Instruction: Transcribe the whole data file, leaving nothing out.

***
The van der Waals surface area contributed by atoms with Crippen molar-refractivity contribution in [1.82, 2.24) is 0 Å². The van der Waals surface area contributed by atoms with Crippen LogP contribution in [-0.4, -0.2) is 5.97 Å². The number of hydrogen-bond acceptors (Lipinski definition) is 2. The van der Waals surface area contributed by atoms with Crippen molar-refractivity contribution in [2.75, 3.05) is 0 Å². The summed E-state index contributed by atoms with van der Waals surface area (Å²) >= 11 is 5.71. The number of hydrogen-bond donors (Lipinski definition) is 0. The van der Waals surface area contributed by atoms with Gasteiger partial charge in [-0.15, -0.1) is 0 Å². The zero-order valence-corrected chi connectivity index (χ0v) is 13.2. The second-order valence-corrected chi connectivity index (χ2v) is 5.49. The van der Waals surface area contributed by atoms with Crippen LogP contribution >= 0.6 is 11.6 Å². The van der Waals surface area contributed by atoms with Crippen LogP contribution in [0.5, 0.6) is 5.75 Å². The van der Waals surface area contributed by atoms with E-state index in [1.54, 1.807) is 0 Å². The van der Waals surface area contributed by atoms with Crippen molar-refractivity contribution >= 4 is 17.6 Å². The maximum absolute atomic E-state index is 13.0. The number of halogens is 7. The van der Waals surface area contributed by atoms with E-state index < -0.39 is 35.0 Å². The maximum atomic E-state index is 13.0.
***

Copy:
The van der Waals surface area contributed by atoms with Crippen molar-refractivity contribution in [1.82, 2.24) is 0 Å². The van der Waals surface area contributed by atoms with Crippen LogP contribution in [-0.4, -0.2) is 5.97 Å². The number of hydrogen-bond acceptors (Lipinski definition) is 2. The van der Waals surface area contributed by atoms with Crippen molar-refractivity contribution in [2.75, 3.05) is 0 Å². The summed E-state index contributed by atoms with van der Waals surface area (Å²) >= 11 is 5.71. The number of hydrogen-bond donors (Lipinski definition) is 0. The van der Waals surface area contributed by atoms with Gasteiger partial charge in [-0.15, -0.1) is 0 Å². The zero-order valence-corrected chi connectivity index (χ0v) is 13.2. The second-order valence-corrected chi connectivity index (χ2v) is 5.49. The van der Waals surface area contributed by atoms with Crippen LogP contribution >= 0.6 is 11.6 Å². The van der Waals surface area contributed by atoms with Crippen LogP contribution in [0.5, 0.6) is 5.75 Å². The van der Waals surface area contributed by atoms with E-state index in [1.54, 1.807) is 0 Å². The van der Waals surface area contributed by atoms with Crippen molar-refractivity contribution >= 4 is 17.6 Å². The maximum absolute atomic E-state index is 13.0. The number of halogens is 7. The van der Waals surface area contributed by atoms with E-state index < -0.39 is 35.0 Å². The maximum atomic E-state index is 13.0.